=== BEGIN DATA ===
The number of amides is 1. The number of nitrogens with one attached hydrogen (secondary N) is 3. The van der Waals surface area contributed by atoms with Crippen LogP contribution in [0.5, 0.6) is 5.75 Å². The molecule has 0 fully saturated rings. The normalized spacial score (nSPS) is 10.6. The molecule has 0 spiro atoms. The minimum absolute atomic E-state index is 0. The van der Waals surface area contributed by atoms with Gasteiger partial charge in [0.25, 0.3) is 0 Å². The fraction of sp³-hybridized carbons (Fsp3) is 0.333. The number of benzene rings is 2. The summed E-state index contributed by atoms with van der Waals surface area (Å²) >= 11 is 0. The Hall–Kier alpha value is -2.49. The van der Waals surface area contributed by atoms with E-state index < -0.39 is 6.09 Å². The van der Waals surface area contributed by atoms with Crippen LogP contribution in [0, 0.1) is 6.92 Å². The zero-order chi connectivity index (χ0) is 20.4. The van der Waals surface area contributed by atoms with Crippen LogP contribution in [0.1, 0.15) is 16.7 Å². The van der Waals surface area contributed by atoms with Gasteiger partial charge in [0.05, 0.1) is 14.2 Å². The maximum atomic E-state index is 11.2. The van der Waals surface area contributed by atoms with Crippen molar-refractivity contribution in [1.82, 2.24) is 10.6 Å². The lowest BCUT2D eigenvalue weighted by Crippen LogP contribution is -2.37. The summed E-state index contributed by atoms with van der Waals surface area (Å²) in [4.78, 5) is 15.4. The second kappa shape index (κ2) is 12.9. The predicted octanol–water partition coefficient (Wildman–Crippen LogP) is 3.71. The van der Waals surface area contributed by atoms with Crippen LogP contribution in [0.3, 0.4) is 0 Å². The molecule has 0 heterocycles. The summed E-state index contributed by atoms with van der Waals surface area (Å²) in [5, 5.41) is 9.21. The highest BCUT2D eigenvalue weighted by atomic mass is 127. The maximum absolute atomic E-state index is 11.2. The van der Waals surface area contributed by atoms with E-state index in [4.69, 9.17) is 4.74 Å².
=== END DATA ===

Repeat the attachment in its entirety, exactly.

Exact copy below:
The number of amides is 1. The number of nitrogens with one attached hydrogen (secondary N) is 3. The van der Waals surface area contributed by atoms with Crippen LogP contribution in [0.5, 0.6) is 5.75 Å². The molecule has 0 fully saturated rings. The normalized spacial score (nSPS) is 10.6. The molecule has 0 spiro atoms. The minimum absolute atomic E-state index is 0. The van der Waals surface area contributed by atoms with Gasteiger partial charge in [0.25, 0.3) is 0 Å². The fraction of sp³-hybridized carbons (Fsp3) is 0.333. The number of benzene rings is 2. The summed E-state index contributed by atoms with van der Waals surface area (Å²) >= 11 is 0. The Hall–Kier alpha value is -2.49. The van der Waals surface area contributed by atoms with E-state index < -0.39 is 6.09 Å². The van der Waals surface area contributed by atoms with Crippen LogP contribution in [0, 0.1) is 6.92 Å². The zero-order chi connectivity index (χ0) is 20.4. The van der Waals surface area contributed by atoms with Crippen LogP contribution in [0.1, 0.15) is 16.7 Å². The van der Waals surface area contributed by atoms with Gasteiger partial charge in [0.05, 0.1) is 14.2 Å². The maximum atomic E-state index is 11.2. The van der Waals surface area contributed by atoms with Crippen molar-refractivity contribution in [1.82, 2.24) is 10.6 Å². The lowest BCUT2D eigenvalue weighted by Crippen LogP contribution is -2.37. The summed E-state index contributed by atoms with van der Waals surface area (Å²) in [4.78, 5) is 15.4. The second kappa shape index (κ2) is 12.9. The predicted octanol–water partition coefficient (Wildman–Crippen LogP) is 3.71. The van der Waals surface area contributed by atoms with Crippen LogP contribution in [0.3, 0.4) is 0 Å². The molecule has 0 heterocycles. The summed E-state index contributed by atoms with van der Waals surface area (Å²) in [5, 5.41) is 9.21. The highest BCUT2D eigenvalue weighted by atomic mass is 127. The maximum absolute atomic E-state index is 11.2. The van der Waals surface area contributed by atoms with E-state index in [4.69, 9.17) is 4.74 Å².